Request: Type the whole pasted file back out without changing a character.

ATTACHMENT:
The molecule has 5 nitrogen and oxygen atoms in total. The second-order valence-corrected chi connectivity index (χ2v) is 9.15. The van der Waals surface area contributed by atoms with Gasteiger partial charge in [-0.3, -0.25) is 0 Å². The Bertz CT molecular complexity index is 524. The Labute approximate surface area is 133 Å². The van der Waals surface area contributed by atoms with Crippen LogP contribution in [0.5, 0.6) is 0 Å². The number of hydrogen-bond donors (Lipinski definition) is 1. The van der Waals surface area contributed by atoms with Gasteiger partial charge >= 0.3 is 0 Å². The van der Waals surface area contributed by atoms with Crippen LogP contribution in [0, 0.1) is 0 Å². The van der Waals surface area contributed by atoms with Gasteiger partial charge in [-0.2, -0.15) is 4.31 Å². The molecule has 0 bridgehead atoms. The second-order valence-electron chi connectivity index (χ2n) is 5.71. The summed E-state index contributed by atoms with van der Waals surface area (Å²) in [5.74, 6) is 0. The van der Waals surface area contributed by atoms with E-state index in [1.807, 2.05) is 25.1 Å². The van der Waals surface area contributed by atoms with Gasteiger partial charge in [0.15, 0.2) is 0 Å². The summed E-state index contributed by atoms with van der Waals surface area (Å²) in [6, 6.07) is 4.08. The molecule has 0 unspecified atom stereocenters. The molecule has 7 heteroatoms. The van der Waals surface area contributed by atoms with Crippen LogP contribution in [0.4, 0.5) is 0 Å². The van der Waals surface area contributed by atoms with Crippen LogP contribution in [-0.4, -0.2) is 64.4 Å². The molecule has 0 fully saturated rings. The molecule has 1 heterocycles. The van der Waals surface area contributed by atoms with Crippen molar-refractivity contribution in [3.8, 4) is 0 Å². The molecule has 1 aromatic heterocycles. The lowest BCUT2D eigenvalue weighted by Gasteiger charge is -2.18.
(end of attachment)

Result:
The molecule has 5 nitrogen and oxygen atoms in total. The second-order valence-corrected chi connectivity index (χ2v) is 9.15. The van der Waals surface area contributed by atoms with Gasteiger partial charge in [-0.3, -0.25) is 0 Å². The Bertz CT molecular complexity index is 524. The Labute approximate surface area is 133 Å². The van der Waals surface area contributed by atoms with Crippen LogP contribution in [0.5, 0.6) is 0 Å². The number of hydrogen-bond donors (Lipinski definition) is 1. The van der Waals surface area contributed by atoms with Gasteiger partial charge >= 0.3 is 0 Å². The van der Waals surface area contributed by atoms with Crippen LogP contribution in [0, 0.1) is 0 Å². The van der Waals surface area contributed by atoms with Gasteiger partial charge in [-0.2, -0.15) is 4.31 Å². The molecule has 0 bridgehead atoms. The second-order valence-electron chi connectivity index (χ2n) is 5.71. The summed E-state index contributed by atoms with van der Waals surface area (Å²) in [5.74, 6) is 0. The van der Waals surface area contributed by atoms with E-state index in [1.807, 2.05) is 25.1 Å². The van der Waals surface area contributed by atoms with Gasteiger partial charge in [0.15, 0.2) is 0 Å². The summed E-state index contributed by atoms with van der Waals surface area (Å²) in [6, 6.07) is 4.08. The molecule has 0 unspecified atom stereocenters. The molecule has 7 heteroatoms. The van der Waals surface area contributed by atoms with Crippen LogP contribution in [0.4, 0.5) is 0 Å². The van der Waals surface area contributed by atoms with Crippen LogP contribution in [-0.4, -0.2) is 64.4 Å². The molecule has 0 fully saturated rings. The molecule has 1 heterocycles. The van der Waals surface area contributed by atoms with Crippen molar-refractivity contribution in [3.8, 4) is 0 Å². The molecule has 1 aromatic heterocycles. The lowest BCUT2D eigenvalue weighted by Gasteiger charge is -2.18.